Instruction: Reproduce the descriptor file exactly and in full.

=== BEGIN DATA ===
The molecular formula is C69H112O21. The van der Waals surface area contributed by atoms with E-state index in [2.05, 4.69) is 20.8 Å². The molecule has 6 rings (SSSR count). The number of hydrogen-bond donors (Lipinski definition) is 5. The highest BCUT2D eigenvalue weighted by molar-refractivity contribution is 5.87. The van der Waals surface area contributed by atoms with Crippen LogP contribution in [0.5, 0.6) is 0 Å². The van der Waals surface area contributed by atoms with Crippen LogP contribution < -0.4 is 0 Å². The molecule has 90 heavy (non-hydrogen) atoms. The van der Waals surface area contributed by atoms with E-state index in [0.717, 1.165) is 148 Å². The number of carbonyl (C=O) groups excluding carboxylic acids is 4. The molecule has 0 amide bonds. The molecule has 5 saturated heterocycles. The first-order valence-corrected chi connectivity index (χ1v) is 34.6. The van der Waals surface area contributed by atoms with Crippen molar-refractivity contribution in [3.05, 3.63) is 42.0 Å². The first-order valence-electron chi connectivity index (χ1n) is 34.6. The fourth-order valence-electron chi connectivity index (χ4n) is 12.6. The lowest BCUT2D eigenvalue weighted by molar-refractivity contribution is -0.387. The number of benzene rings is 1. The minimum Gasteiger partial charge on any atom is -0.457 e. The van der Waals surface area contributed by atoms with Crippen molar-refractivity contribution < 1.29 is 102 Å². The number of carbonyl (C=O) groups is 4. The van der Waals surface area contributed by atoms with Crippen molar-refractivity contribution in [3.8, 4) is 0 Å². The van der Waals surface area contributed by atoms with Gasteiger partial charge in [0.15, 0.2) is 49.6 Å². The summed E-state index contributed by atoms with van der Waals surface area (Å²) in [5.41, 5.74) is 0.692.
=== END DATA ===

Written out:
The molecular formula is C69H112O21. The van der Waals surface area contributed by atoms with E-state index in [2.05, 4.69) is 20.8 Å². The molecule has 6 rings (SSSR count). The number of hydrogen-bond donors (Lipinski definition) is 5. The highest BCUT2D eigenvalue weighted by molar-refractivity contribution is 5.87. The van der Waals surface area contributed by atoms with Crippen LogP contribution in [0.5, 0.6) is 0 Å². The van der Waals surface area contributed by atoms with Crippen LogP contribution < -0.4 is 0 Å². The molecule has 90 heavy (non-hydrogen) atoms. The van der Waals surface area contributed by atoms with E-state index in [0.717, 1.165) is 148 Å². The number of carbonyl (C=O) groups excluding carboxylic acids is 4. The molecule has 0 amide bonds. The molecule has 5 saturated heterocycles. The first-order valence-corrected chi connectivity index (χ1v) is 34.6. The van der Waals surface area contributed by atoms with Crippen molar-refractivity contribution in [3.05, 3.63) is 42.0 Å². The first-order valence-electron chi connectivity index (χ1n) is 34.6. The fourth-order valence-electron chi connectivity index (χ4n) is 12.6. The lowest BCUT2D eigenvalue weighted by molar-refractivity contribution is -0.387. The number of benzene rings is 1. The minimum Gasteiger partial charge on any atom is -0.457 e. The van der Waals surface area contributed by atoms with Crippen molar-refractivity contribution < 1.29 is 102 Å². The number of carbonyl (C=O) groups is 4. The van der Waals surface area contributed by atoms with Crippen molar-refractivity contribution in [3.8, 4) is 0 Å². The van der Waals surface area contributed by atoms with Gasteiger partial charge in [0.15, 0.2) is 49.6 Å². The summed E-state index contributed by atoms with van der Waals surface area (Å²) in [5.41, 5.74) is 0.692.